What If Mental Health Was Brain Health?
According to the National Alliance on Mental Illness (NAMI), almost 44 million adults and 14 million children in the United States have a diagnosable mental disorder each year. Regrettably, the issue of mental health remains shrouded by misunderstanding and stigma.
The stigma associated with mental illness prevents many people from getting help; fewer than half of those who suffer from mental health problems ever seek help. People do not want to be seen as crazy, stupid, or defective, and they often don’t seek help until they (or their loved one) can no longer tolerate the pain (at work, in their relationships, or within themselves).
Additionally, people with mental health problems say that the social stigma and the discrimination they experience from not only society but also from families, friends, and employers, can make their difficulties worse and make it harder to recover.
Unfortunately, the stigma associated with mental illness is deep-seated and difficult to overcome. One strategy to decrease this stigma is to educate the public that mental disorders, rather than being character flaws or personal weakness, have a biological and neurological basis.
What if we re-imagined mental health as brain health?
What if mental health problems were evaluated and treated like other medical issues, and physicians were using functional imaging tools, genetics, and other markers to guide treatment?
Currently, doctors prescribe psychotherapy or powerful combinations of medications without ever looking at how an individual patient’s brain works. When it comes to behavior, learning or emotional problems, doctors prescribe treatments in the dark.
Imaging changes everything. After looking at nearly 150,000 brain scans on patients from 120 countries, we know that when physicians don’t look at how the brain functions, they guess at what is wrong, and that can hurt their patients. Without imaging, physicians miss important causes of trouble, such as brain injuries, toxic exposure, and infections. People end up misdiagnosed and on the wrong treatments.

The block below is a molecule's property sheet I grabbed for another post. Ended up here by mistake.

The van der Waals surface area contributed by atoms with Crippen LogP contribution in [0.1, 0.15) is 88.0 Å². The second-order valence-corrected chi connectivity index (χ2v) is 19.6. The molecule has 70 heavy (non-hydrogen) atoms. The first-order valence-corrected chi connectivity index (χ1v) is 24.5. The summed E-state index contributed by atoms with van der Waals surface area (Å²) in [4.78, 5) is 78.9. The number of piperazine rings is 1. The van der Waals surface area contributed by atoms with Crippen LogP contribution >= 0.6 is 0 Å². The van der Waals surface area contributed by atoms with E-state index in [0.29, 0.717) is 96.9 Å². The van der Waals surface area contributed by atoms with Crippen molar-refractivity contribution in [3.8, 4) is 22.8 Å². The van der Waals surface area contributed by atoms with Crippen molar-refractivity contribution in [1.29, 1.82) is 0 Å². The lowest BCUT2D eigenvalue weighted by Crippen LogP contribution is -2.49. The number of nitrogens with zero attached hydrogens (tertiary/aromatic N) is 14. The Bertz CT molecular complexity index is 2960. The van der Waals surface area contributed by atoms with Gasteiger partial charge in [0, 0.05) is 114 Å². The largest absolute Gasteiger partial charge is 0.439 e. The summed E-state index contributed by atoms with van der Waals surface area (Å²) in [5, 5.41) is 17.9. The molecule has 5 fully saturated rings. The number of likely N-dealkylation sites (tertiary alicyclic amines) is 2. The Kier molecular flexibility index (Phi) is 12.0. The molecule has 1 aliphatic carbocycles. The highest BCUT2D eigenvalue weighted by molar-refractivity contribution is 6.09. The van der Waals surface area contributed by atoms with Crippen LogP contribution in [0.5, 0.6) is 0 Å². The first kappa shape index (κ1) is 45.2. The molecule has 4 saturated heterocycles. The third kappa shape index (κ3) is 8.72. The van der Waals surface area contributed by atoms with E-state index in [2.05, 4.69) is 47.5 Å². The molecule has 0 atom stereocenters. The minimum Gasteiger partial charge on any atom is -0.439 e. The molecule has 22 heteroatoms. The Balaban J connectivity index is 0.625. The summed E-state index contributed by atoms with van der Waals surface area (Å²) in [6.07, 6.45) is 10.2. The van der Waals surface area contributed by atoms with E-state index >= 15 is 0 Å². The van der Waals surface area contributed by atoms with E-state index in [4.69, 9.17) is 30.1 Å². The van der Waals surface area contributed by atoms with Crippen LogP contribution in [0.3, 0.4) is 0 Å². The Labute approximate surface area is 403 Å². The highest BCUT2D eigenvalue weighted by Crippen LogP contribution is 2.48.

Consider the story of U.S. Senator Max Cleland, disabled U.S. Army veteran of the Vietnam War, recipient of the Silver Star for valor, and former head of the Veterans Administration. Forty-eight years ago in Vietnam, he lost his two legs and right arm in a grenade explosion. Although the physical injuries healed, the emotional anguish had never completely healed.
Prior to coming to Amen Clinics, his treatment path was slow, exasperating, and sometimes horrifying. For years he endured the all-too-familiar “throwing darts in the dark” approach to mental health issues – sharing his symptoms with his physicians, then based on those symptoms, being prescribed a variety of medications (anti-depressants, anxiolytics, and sleep medications), which he says were mostly ineffective or, in some cases, made him worse.
Senator Cleland’s scan results showed evidence of post-traumatic stress disorder (PTSD) and traumatic brain injury (TBI). This was critical information as it allowed his physicians to target a treatment plan to his unique brain health issues which in turn allowed him to significantly improve how he felt over time.
According to Senator Cleland, “Seeing my own abnormal functional scan helped me re-frame my problems as brain-based, medical, and not moral, which decreased the shame and stigma I had carried silently for decades. In addition, the value of knowing that the structure of my brain was normal, but the function was abnormal, gave me hope that my brain could get better if I was diligent about rehabilitating it… this motivated me to take better care of my brain in the many ways that were recommended, including improving my nutrition, sleep, and weight.”
The lack of the use of brain imaging has kept the treatment success of psychiatry behind medicine’s other specialties, decreasing their effectiveness with patients, and reinforcing the stigma that surrounds people who struggle with mental health issues. It is time to shed light on the biological and neurological basis of mental health issues in order to decrease stigma and discrimination.
It is time to see mental health as brain health.
At Amen Clinics, we have spent decades helping people just like you improve their brain, and thus mental, health and can help you, too. Call us today at 888-288-9834 or visit our website to schedule an appointment.